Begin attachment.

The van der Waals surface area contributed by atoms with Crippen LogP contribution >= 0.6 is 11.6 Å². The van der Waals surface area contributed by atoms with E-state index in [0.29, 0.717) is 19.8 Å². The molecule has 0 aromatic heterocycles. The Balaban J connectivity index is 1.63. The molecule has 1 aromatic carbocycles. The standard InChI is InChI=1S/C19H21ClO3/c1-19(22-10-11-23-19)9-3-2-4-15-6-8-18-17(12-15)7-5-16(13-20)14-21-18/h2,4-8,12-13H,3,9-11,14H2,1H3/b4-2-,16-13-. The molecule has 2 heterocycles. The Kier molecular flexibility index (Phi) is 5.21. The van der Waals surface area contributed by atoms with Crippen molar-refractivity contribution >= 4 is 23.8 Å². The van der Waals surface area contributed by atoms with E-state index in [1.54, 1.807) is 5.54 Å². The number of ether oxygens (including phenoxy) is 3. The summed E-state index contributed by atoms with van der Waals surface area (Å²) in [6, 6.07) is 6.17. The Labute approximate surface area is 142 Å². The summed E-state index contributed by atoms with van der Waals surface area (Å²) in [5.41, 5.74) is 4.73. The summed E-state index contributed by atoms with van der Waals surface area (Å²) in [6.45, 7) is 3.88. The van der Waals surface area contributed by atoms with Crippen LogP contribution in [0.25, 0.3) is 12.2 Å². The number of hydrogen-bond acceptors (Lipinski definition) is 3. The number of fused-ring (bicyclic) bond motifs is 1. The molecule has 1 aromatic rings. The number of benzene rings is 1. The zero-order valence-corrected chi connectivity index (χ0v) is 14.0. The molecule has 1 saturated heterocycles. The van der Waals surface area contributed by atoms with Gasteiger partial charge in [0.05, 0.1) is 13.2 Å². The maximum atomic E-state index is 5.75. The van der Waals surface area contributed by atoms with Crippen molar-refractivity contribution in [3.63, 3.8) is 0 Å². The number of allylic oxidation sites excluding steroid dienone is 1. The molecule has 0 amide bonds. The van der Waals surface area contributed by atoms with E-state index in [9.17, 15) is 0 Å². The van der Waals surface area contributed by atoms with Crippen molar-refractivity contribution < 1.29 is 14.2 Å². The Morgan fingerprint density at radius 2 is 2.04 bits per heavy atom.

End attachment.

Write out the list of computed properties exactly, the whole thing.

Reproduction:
The van der Waals surface area contributed by atoms with Crippen LogP contribution >= 0.6 is 11.6 Å². The van der Waals surface area contributed by atoms with E-state index in [0.29, 0.717) is 19.8 Å². The molecule has 0 aromatic heterocycles. The Balaban J connectivity index is 1.63. The molecule has 1 aromatic carbocycles. The standard InChI is InChI=1S/C19H21ClO3/c1-19(22-10-11-23-19)9-3-2-4-15-6-8-18-17(12-15)7-5-16(13-20)14-21-18/h2,4-8,12-13H,3,9-11,14H2,1H3/b4-2-,16-13-. The molecule has 2 heterocycles. The Kier molecular flexibility index (Phi) is 5.21. The van der Waals surface area contributed by atoms with Crippen molar-refractivity contribution >= 4 is 23.8 Å². The van der Waals surface area contributed by atoms with E-state index in [1.54, 1.807) is 5.54 Å². The number of ether oxygens (including phenoxy) is 3. The summed E-state index contributed by atoms with van der Waals surface area (Å²) in [6, 6.07) is 6.17. The Labute approximate surface area is 142 Å². The summed E-state index contributed by atoms with van der Waals surface area (Å²) in [5.41, 5.74) is 4.73. The summed E-state index contributed by atoms with van der Waals surface area (Å²) in [6.45, 7) is 3.88. The van der Waals surface area contributed by atoms with Crippen LogP contribution in [0.25, 0.3) is 12.2 Å². The number of hydrogen-bond acceptors (Lipinski definition) is 3. The number of fused-ring (bicyclic) bond motifs is 1. The molecule has 1 aromatic rings. The number of benzene rings is 1. The zero-order valence-corrected chi connectivity index (χ0v) is 14.0. The molecule has 1 saturated heterocycles. The van der Waals surface area contributed by atoms with Gasteiger partial charge in [0.05, 0.1) is 13.2 Å². The maximum atomic E-state index is 5.75. The van der Waals surface area contributed by atoms with Crippen molar-refractivity contribution in [3.63, 3.8) is 0 Å². The number of allylic oxidation sites excluding steroid dienone is 1. The molecule has 0 amide bonds. The van der Waals surface area contributed by atoms with E-state index in [9.17, 15) is 0 Å². The van der Waals surface area contributed by atoms with Crippen molar-refractivity contribution < 1.29 is 14.2 Å². The Morgan fingerprint density at radius 2 is 2.04 bits per heavy atom.